Editorials

Smart electricity meters long overdue for utility

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Safaricom Limited's headquarters, Nairobi. PHOTO FILE | NMG

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Summary

  • Safaricom estimates that its smart electricity meters will help to track power use, outages and transformer loads, giving Kenya Power additional Sh71 billion revenues in five years.
  • Of this collection, the power distribution monopoly will earn a net of Sh17.9 billion when the technology cuts system losses to eight percent from the current 23.93 percent.

Safaricom #ticker:SCOM estimates that its smart electricity meters will help to track power use, outages and transformer loads, giving Kenya Power additional Sh71 billion revenues in five years.

Of this collection, the power distribution monopoly will earn a net of Sh17.9 billion when the technology cuts system losses to eight percent from the current 23.93 percent.

From the onset, this is an idea whose time has come, considering that the power distributor has been grappling with electricity theft and weak transmission that have seen it drop from a top earner to a loss-making utility.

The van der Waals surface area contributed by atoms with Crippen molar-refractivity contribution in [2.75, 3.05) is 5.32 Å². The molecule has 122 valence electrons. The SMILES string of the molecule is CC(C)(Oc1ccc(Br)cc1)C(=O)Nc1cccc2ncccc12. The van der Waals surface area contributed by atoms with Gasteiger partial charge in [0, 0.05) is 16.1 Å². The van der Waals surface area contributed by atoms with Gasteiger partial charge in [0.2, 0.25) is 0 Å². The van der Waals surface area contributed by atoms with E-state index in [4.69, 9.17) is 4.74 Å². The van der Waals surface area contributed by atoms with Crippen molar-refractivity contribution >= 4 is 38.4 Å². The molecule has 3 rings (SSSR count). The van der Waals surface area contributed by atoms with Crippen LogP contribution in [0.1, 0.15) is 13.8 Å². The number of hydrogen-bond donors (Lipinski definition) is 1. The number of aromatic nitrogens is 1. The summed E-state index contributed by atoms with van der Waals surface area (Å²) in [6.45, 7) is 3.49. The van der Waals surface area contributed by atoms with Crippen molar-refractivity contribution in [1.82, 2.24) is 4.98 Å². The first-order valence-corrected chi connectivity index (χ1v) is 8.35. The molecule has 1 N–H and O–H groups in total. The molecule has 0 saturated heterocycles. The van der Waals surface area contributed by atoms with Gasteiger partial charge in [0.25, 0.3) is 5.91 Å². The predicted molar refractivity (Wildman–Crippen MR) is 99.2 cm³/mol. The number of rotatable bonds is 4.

For the first time in 17 years, it made a loss of close to Sh1 billion last year.

Some of Kenya Power’s large consumers have resorted to own production and installing solar kits, further hurting the once giant utility.

Safaricom says it has identified four manufacturers of the more than 300,000 meters that will serve more than 1,200 Kenya Power distribution feeders, 73,000 transformers, and 256,000 consumers that use an average 200 kilowatts monthly.

Kenya Power’s system losses have been rising from 17.51 percent in 2015 to the current 23.93 percent as it has upped connections helped by the subsidies like the Last Mile programme.

For a huge service provider like Kenya Power, meter tampering and the system losses were sure to push it into bigger commercial problems when power thieves run roughshod, exploiting technologies that are not water-tight.

Apart from the prospects of enhanced revenues, the use of smart meters is expected to keep power affordable, which is one of the demands manufacturers have been making on the government to enable them become competitive across the world.

And when manufacturers can produce competitively, the economy will benefit through increased jobs, better remuneration and improved dividends to the shareholders.

Because this development is coming at a time Kenya Power is grappling with procurement troubles that have seen workers call for the ousting of the board, this smart metering deal must be seen to be above board, including negotiating a revenue share that will make sense to the ownership.